March 25, 1927.
Appeal from District Court, Jefferson County; Geo. C. O'Brien, Judge.
Suit by John Lawson against Janie Lawson for divorce. Decree for plaintiff, and defendant appeals. Reversed and remanded.
Howth, Adams Hart, of Beaumont, for appellant.
O'Fiel Reagan, of Beaumont, for appellee.
The parties to this appeal are negroes. John Lawson sued his wife, Janie, for divorce, pleading specific acts of cruelty, which he alleged were such as to render their living together insupportable. Only one issue — "Considering all the evidence in the case, was the treatment by defendant of the plaintiff of such a nature as to render their living together insupportable?" was submitted to the jury, which was answered in the affirmative, and upon which the court granted appellee a divorce.
The court erred in refusing the following special charge requested by appellant:
"Was the treatment on the part of the defendant towards the plaintiff provoked by any act or conduct on the part of the plaintiff toward the defendant?"
It is the law of this state that a divorce cannot be granted when the misconduct charged against the defendant was provoked by the plaintiff. Cunningham v. Cunningham, 22 Tex. Civ. App. 6, 53 S.W. 75; Loring v. Loring, 17 Tex. Civ. App. 95, 42 S.W. 642; Smith v. Smith (Tex.Civ.App.) 200 S.W. 1129. Appellant testified that she was a dutiful wife and that appellee was the aggressor in all their troubles. One of the principal acts charged against appellant, and the only one corroborated to the least extent, was that she and her daughter assaulted appellee, and that she cursed and abused him in the vilest manner. He explained his part in this trouble by saying that he was giving appellant's daughter by a former marriage a needed whipping, using a small switch. She said that she found appellee whipping her daughter with the butt end of a buggy whip and that when she interfered he knocked her down and choked her. We mention this as only one instance showing that appellant's conduct towards appellee, whatever it was, according to her theory of the case, was provoked by appellee. The issue, being in the case, should have been submitted to the jury. Southern Kansas R. Co. v. Wallace (Tex.Com.App.) 206 S.W. 505.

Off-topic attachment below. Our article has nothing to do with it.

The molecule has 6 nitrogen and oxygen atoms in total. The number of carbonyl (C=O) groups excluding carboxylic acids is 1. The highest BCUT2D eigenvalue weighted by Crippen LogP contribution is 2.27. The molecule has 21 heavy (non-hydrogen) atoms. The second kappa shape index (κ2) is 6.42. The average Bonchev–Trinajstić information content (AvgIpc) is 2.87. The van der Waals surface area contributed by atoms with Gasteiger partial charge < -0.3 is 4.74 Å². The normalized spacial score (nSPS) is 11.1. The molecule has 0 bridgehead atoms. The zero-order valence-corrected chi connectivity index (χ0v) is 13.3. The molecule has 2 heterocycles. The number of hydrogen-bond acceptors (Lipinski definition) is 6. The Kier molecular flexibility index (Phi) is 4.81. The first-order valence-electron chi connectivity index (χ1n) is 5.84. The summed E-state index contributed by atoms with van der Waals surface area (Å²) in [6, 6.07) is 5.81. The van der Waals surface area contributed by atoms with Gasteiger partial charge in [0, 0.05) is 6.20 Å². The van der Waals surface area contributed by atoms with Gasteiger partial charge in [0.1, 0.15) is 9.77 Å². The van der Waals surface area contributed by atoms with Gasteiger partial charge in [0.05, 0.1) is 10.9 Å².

The evidence in this case was not "full and satisfactory" (article 4632, Revised Statutes 1925), as that term has been defined. Appellee's case rested almost entirely on his uncorroborated testimony. Appellant, as a witness in her own behalf, denied every wrongful act charged against her and placed all the blame upon appellee. There is nothing in the record to show that appellee was a more credible witness than appellant. It has been held, and we think correctly, that a divorce should not be granted upon the uncorroborated testimony of the complaining party, especially when the defendant denies the wrongful acts and places all the blame upon the plaintiff, as the appellant did in this case. Blake v. Blake (Tex.Civ.App.) 263 S.W. 1075; Hubbard v. Hubbard (Tex.Civ.App.) 231 S.W. 160; Lohmuller v. Lohmuller (Tex.Civ.App.) 135 S.W. 751.
Reversed and remanded.